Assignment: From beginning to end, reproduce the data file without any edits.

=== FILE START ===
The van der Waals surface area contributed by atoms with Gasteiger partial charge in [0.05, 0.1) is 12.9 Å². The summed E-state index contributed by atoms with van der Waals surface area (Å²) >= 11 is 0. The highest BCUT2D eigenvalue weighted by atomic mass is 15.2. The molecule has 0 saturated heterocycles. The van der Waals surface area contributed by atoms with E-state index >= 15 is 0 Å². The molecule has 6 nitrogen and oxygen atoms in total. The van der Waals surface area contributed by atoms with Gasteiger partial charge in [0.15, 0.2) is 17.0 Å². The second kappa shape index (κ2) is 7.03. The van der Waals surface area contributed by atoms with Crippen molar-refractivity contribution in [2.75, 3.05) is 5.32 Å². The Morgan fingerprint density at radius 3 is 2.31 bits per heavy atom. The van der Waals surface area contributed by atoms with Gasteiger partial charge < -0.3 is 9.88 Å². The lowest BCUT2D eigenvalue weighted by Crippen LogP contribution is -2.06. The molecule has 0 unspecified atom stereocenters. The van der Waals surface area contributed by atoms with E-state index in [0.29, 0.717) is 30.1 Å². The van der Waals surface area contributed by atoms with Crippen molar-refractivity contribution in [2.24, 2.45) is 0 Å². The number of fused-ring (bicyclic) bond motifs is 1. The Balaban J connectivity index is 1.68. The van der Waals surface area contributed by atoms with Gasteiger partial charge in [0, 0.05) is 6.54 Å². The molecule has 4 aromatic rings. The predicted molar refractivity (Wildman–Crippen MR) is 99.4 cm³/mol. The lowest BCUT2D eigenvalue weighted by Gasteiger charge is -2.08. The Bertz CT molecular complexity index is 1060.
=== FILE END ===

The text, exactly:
The van der Waals surface area contributed by atoms with Gasteiger partial charge in [0.05, 0.1) is 12.9 Å². The summed E-state index contributed by atoms with van der Waals surface area (Å²) >= 11 is 0. The highest BCUT2D eigenvalue weighted by atomic mass is 15.2. The molecule has 0 saturated heterocycles. The van der Waals surface area contributed by atoms with E-state index >= 15 is 0 Å². The molecule has 6 nitrogen and oxygen atoms in total. The van der Waals surface area contributed by atoms with Gasteiger partial charge in [0.15, 0.2) is 17.0 Å². The second kappa shape index (κ2) is 7.03. The van der Waals surface area contributed by atoms with Crippen molar-refractivity contribution in [2.75, 3.05) is 5.32 Å². The Morgan fingerprint density at radius 3 is 2.31 bits per heavy atom. The van der Waals surface area contributed by atoms with Gasteiger partial charge < -0.3 is 9.88 Å². The lowest BCUT2D eigenvalue weighted by Crippen LogP contribution is -2.06. The molecule has 0 unspecified atom stereocenters. The van der Waals surface area contributed by atoms with E-state index in [0.29, 0.717) is 30.1 Å². The van der Waals surface area contributed by atoms with Crippen molar-refractivity contribution in [2.24, 2.45) is 0 Å². The number of fused-ring (bicyclic) bond motifs is 1. The Balaban J connectivity index is 1.68. The van der Waals surface area contributed by atoms with Gasteiger partial charge in [0, 0.05) is 6.54 Å². The molecule has 4 aromatic rings. The predicted molar refractivity (Wildman–Crippen MR) is 99.4 cm³/mol. The lowest BCUT2D eigenvalue weighted by Gasteiger charge is -2.08. The Bertz CT molecular complexity index is 1060.